# Parity violation in weak decays

## Main Question or Discussion Point

I am confused about when and to what extent parity is violated in weak decays.

On the one hand, there's Wu's famous experiment where electrons are emitted preferentially in one direction. This parity violation can be said to be maximal, since all electrons are emitted in one direction.

However, at the same time when determining the angular momentum and spin state of the electron-neutrino system in nuclear β-decay, I do use parity conservation as parity is mostly conserved.

Could anyone explain why parity is violated maximally in the case above and minimally in the other case? Also, to what extent (~0.1%, ~1%, etc of cases) is parity violated in nuclear β-decay?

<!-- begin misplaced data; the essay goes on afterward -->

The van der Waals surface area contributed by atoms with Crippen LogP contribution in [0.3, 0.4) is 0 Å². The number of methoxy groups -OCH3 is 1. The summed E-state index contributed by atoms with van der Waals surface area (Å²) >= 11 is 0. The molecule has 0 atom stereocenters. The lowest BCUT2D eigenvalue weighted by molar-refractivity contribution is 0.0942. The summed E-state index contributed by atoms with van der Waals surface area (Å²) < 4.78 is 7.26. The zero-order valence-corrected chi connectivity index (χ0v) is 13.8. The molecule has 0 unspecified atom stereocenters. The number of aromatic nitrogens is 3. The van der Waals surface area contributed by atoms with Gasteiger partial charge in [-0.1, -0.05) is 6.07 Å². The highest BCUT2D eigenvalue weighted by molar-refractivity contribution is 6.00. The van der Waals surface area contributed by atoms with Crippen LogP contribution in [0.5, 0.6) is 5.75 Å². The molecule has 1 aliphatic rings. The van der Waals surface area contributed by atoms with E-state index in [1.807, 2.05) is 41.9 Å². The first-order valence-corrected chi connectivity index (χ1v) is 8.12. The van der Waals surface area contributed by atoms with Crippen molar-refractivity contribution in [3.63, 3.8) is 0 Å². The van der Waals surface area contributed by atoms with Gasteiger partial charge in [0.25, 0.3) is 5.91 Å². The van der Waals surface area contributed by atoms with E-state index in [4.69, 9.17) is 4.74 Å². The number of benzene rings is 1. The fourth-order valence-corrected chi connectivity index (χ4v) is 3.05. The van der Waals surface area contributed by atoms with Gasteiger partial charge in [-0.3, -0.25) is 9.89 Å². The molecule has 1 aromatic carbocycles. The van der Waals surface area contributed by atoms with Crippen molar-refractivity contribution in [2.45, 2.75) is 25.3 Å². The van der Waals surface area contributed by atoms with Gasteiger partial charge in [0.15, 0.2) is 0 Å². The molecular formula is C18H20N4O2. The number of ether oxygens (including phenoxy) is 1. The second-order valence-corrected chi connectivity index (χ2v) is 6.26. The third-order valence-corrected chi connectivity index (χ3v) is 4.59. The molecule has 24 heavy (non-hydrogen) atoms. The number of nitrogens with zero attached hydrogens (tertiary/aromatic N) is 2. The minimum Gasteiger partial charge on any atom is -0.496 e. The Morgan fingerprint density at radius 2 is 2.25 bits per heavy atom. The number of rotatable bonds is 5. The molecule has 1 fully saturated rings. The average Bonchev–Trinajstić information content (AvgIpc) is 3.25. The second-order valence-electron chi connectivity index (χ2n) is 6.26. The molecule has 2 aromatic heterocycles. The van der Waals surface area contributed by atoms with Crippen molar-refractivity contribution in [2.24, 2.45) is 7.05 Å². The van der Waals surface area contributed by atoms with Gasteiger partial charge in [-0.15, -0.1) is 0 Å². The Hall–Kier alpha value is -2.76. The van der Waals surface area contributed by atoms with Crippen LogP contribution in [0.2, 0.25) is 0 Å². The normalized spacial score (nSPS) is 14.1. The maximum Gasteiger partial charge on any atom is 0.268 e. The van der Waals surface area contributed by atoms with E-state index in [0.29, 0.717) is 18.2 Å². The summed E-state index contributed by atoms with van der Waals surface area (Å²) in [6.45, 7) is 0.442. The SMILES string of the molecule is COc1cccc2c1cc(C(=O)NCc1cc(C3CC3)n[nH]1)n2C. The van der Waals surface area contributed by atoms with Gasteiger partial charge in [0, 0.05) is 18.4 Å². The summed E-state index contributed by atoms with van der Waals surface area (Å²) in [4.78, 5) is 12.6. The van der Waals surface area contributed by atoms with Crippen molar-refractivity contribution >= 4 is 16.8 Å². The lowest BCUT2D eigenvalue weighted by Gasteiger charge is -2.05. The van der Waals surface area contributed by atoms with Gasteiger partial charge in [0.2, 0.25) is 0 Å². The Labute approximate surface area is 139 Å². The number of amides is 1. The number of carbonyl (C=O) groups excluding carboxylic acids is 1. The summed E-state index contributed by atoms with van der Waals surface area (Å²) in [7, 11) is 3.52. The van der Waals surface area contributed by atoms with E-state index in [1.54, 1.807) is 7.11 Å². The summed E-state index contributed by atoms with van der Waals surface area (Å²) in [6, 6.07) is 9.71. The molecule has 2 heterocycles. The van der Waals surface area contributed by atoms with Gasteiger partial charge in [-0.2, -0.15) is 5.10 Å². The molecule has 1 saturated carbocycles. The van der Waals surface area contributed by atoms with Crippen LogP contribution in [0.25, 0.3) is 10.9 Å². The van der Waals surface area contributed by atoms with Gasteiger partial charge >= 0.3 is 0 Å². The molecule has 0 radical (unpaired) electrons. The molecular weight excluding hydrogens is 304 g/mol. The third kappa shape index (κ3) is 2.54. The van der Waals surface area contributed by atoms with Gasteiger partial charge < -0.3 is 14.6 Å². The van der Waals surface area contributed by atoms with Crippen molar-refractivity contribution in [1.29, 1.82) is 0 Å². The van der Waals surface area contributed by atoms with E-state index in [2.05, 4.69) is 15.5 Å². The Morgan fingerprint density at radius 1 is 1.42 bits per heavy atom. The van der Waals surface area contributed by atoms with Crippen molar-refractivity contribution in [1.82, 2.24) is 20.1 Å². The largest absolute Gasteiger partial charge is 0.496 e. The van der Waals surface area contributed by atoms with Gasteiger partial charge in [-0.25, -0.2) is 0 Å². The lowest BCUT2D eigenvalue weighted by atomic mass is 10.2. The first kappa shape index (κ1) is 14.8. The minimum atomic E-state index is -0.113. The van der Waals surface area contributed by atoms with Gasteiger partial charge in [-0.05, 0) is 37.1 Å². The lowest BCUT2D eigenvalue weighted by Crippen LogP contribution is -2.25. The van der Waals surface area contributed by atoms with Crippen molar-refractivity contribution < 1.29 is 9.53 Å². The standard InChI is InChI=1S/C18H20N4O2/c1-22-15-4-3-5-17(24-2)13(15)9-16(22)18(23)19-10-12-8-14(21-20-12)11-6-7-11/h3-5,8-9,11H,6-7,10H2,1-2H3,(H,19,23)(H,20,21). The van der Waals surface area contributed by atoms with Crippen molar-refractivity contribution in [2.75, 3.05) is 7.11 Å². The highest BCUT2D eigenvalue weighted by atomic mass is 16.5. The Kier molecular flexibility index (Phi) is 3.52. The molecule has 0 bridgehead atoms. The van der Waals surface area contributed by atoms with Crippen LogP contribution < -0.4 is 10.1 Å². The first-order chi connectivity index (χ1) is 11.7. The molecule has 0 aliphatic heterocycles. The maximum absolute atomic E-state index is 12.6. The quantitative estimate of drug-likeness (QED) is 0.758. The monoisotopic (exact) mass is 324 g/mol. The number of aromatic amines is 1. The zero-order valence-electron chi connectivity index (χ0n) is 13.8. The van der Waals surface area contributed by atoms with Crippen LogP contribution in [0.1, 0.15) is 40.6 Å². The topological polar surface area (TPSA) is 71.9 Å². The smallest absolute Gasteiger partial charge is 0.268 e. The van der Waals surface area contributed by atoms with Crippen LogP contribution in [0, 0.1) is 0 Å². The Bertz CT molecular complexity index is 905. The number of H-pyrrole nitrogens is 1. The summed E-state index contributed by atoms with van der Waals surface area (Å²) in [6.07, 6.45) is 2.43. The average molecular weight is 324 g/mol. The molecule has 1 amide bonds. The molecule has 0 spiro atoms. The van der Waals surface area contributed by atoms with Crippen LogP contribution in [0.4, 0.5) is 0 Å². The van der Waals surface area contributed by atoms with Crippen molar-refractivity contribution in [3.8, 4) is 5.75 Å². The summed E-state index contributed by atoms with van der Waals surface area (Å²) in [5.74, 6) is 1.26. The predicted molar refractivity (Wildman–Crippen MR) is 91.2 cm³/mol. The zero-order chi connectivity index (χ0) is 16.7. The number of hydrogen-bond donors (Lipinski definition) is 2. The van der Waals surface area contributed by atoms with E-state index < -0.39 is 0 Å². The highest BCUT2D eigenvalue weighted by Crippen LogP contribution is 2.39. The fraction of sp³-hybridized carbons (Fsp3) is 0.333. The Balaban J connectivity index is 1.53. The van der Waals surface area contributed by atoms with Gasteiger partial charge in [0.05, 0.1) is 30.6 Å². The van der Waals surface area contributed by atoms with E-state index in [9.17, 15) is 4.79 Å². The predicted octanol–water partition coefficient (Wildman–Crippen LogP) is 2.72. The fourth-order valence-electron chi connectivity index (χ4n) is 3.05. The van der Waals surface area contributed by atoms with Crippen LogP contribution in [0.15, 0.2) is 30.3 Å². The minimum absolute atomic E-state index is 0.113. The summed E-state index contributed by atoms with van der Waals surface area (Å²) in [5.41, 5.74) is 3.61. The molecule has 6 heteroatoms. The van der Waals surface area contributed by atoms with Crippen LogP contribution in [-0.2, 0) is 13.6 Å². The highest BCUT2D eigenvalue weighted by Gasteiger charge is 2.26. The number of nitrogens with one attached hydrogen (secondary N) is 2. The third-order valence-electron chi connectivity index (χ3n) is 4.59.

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Can you give us an example of someone using parity as a good symmetry when discussing beta decay?

Can you give us an example of someone using parity as a good symmetry when discussing beta decay?
As an example, consider the
$La_{57} (J^P=2^-)$ → $Ce_{58} (J^P=0^+)$ decay and I'd like to figure out what the angular momentum and spin state of the electron-neutrino system is.

I get the right answer, when I require $l=1$ as this carries $P=-1$ making P conserved and $S_{enu}=1$ to conserve angular momentum overall.

I think a fermion pair as the $(e,\nu)$ pair has a negative intrisic parity, so with $l=1$ they should have a total of $P=1$